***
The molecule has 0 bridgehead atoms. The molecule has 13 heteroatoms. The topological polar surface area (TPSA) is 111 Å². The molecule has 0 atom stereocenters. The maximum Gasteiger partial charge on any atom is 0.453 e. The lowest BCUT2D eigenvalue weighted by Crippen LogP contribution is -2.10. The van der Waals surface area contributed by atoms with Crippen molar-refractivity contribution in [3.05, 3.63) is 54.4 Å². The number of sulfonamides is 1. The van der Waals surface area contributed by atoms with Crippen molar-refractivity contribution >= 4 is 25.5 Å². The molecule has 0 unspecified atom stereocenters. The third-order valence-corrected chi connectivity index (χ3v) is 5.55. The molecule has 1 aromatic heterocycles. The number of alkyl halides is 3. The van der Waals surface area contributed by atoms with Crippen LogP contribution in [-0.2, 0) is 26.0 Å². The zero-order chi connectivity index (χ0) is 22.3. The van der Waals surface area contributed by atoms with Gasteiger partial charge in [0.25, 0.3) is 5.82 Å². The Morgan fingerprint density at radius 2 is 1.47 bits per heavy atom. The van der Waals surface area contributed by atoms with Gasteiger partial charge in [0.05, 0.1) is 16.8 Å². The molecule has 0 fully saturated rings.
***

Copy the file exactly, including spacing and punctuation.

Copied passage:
The molecule has 0 bridgehead atoms. The molecule has 13 heteroatoms. The topological polar surface area (TPSA) is 111 Å². The molecule has 0 atom stereocenters. The maximum Gasteiger partial charge on any atom is 0.453 e. The lowest BCUT2D eigenvalue weighted by Crippen LogP contribution is -2.10. The van der Waals surface area contributed by atoms with Crippen molar-refractivity contribution in [3.05, 3.63) is 54.4 Å². The number of sulfonamides is 1. The van der Waals surface area contributed by atoms with Crippen molar-refractivity contribution >= 4 is 25.5 Å². The molecule has 0 unspecified atom stereocenters. The third-order valence-corrected chi connectivity index (χ3v) is 5.55. The molecule has 1 aromatic heterocycles. The number of alkyl halides is 3. The van der Waals surface area contributed by atoms with Crippen LogP contribution in [-0.2, 0) is 26.0 Å². The zero-order chi connectivity index (χ0) is 22.3. The van der Waals surface area contributed by atoms with Gasteiger partial charge in [0.25, 0.3) is 5.82 Å². The Morgan fingerprint density at radius 2 is 1.47 bits per heavy atom. The van der Waals surface area contributed by atoms with Gasteiger partial charge in [0.05, 0.1) is 16.8 Å². The molecule has 0 fully saturated rings.